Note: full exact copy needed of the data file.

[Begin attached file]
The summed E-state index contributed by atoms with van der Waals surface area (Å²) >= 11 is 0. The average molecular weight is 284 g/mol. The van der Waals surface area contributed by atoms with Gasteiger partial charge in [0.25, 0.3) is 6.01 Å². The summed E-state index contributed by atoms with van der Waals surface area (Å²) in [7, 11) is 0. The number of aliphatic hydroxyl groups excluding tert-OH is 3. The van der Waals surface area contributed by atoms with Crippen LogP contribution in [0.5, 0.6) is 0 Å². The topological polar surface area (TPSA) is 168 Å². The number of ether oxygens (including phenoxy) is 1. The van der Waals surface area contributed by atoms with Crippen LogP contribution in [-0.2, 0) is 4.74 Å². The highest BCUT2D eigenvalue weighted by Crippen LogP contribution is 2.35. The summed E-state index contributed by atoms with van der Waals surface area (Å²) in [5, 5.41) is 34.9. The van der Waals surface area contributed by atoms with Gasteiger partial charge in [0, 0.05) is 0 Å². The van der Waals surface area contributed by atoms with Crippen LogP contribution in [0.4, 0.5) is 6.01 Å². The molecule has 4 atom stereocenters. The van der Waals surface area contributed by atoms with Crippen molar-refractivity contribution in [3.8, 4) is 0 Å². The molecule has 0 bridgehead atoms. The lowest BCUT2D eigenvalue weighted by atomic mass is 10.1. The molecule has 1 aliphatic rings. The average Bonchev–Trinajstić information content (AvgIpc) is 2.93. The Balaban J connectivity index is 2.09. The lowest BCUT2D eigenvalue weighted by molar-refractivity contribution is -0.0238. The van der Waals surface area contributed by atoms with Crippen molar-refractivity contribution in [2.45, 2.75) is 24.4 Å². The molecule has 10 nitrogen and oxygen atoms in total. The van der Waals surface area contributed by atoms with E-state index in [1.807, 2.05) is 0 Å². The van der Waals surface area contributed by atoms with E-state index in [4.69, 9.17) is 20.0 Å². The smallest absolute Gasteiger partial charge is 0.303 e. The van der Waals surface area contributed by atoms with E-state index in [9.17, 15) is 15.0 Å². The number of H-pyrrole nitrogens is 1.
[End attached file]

The summed E-state index contributed by atoms with van der Waals surface area (Å²) >= 11 is 0. The average molecular weight is 284 g/mol. The van der Waals surface area contributed by atoms with Gasteiger partial charge in [0.25, 0.3) is 6.01 Å². The summed E-state index contributed by atoms with van der Waals surface area (Å²) in [7, 11) is 0. The number of aliphatic hydroxyl groups excluding tert-OH is 3. The van der Waals surface area contributed by atoms with Crippen LogP contribution in [0.5, 0.6) is 0 Å². The topological polar surface area (TPSA) is 168 Å². The number of ether oxygens (including phenoxy) is 1. The van der Waals surface area contributed by atoms with Crippen LogP contribution in [-0.2, 0) is 4.74 Å². The highest BCUT2D eigenvalue weighted by Crippen LogP contribution is 2.35. The summed E-state index contributed by atoms with van der Waals surface area (Å²) in [5, 5.41) is 34.9. The van der Waals surface area contributed by atoms with Gasteiger partial charge in [0, 0.05) is 0 Å². The van der Waals surface area contributed by atoms with Crippen LogP contribution in [0.4, 0.5) is 6.01 Å². The molecule has 4 atom stereocenters. The van der Waals surface area contributed by atoms with Crippen molar-refractivity contribution in [3.8, 4) is 0 Å². The molecule has 0 bridgehead atoms. The lowest BCUT2D eigenvalue weighted by atomic mass is 10.1. The molecule has 1 aliphatic rings. The average Bonchev–Trinajstić information content (AvgIpc) is 2.93. The Balaban J connectivity index is 2.09. The lowest BCUT2D eigenvalue weighted by molar-refractivity contribution is -0.0238. The van der Waals surface area contributed by atoms with Crippen molar-refractivity contribution in [2.45, 2.75) is 24.4 Å². The molecule has 10 nitrogen and oxygen atoms in total. The van der Waals surface area contributed by atoms with E-state index in [1.807, 2.05) is 0 Å². The van der Waals surface area contributed by atoms with E-state index in [4.69, 9.17) is 20.0 Å². The smallest absolute Gasteiger partial charge is 0.303 e. The van der Waals surface area contributed by atoms with E-state index in [9.17, 15) is 15.0 Å². The number of H-pyrrole nitrogens is 1.